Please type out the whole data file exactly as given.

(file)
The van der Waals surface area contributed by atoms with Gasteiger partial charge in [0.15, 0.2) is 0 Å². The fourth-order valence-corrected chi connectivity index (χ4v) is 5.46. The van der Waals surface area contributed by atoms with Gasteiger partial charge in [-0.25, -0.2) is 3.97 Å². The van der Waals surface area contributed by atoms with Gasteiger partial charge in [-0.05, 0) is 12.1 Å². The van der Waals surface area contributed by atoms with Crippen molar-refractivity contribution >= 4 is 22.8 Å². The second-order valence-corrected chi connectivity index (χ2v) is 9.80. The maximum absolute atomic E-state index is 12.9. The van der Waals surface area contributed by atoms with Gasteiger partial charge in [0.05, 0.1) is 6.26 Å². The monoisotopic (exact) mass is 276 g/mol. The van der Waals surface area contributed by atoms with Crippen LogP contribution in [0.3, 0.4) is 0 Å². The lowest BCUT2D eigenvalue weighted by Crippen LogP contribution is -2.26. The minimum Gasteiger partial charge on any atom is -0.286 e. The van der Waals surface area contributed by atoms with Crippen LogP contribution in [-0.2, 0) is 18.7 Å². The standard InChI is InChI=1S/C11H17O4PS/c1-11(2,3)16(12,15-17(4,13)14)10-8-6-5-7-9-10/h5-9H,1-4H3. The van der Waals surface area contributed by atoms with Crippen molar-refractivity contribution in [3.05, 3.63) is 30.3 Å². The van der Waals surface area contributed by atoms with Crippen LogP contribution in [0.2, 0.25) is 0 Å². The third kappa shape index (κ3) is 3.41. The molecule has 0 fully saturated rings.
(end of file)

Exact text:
The van der Waals surface area contributed by atoms with Gasteiger partial charge in [0.15, 0.2) is 0 Å². The fourth-order valence-corrected chi connectivity index (χ4v) is 5.46. The van der Waals surface area contributed by atoms with Gasteiger partial charge in [-0.25, -0.2) is 3.97 Å². The van der Waals surface area contributed by atoms with Gasteiger partial charge in [-0.05, 0) is 12.1 Å². The van der Waals surface area contributed by atoms with Crippen molar-refractivity contribution >= 4 is 22.8 Å². The second-order valence-corrected chi connectivity index (χ2v) is 9.80. The maximum absolute atomic E-state index is 12.9. The van der Waals surface area contributed by atoms with Gasteiger partial charge in [0.05, 0.1) is 6.26 Å². The monoisotopic (exact) mass is 276 g/mol. The van der Waals surface area contributed by atoms with Crippen LogP contribution in [0.3, 0.4) is 0 Å². The lowest BCUT2D eigenvalue weighted by Crippen LogP contribution is -2.26. The minimum Gasteiger partial charge on any atom is -0.286 e. The van der Waals surface area contributed by atoms with Crippen LogP contribution in [-0.2, 0) is 18.7 Å². The standard InChI is InChI=1S/C11H17O4PS/c1-11(2,3)16(12,15-17(4,13)14)10-8-6-5-7-9-10/h5-9H,1-4H3. The van der Waals surface area contributed by atoms with Crippen molar-refractivity contribution in [3.05, 3.63) is 30.3 Å². The van der Waals surface area contributed by atoms with Crippen LogP contribution in [0.2, 0.25) is 0 Å². The third kappa shape index (κ3) is 3.41. The molecule has 0 fully saturated rings.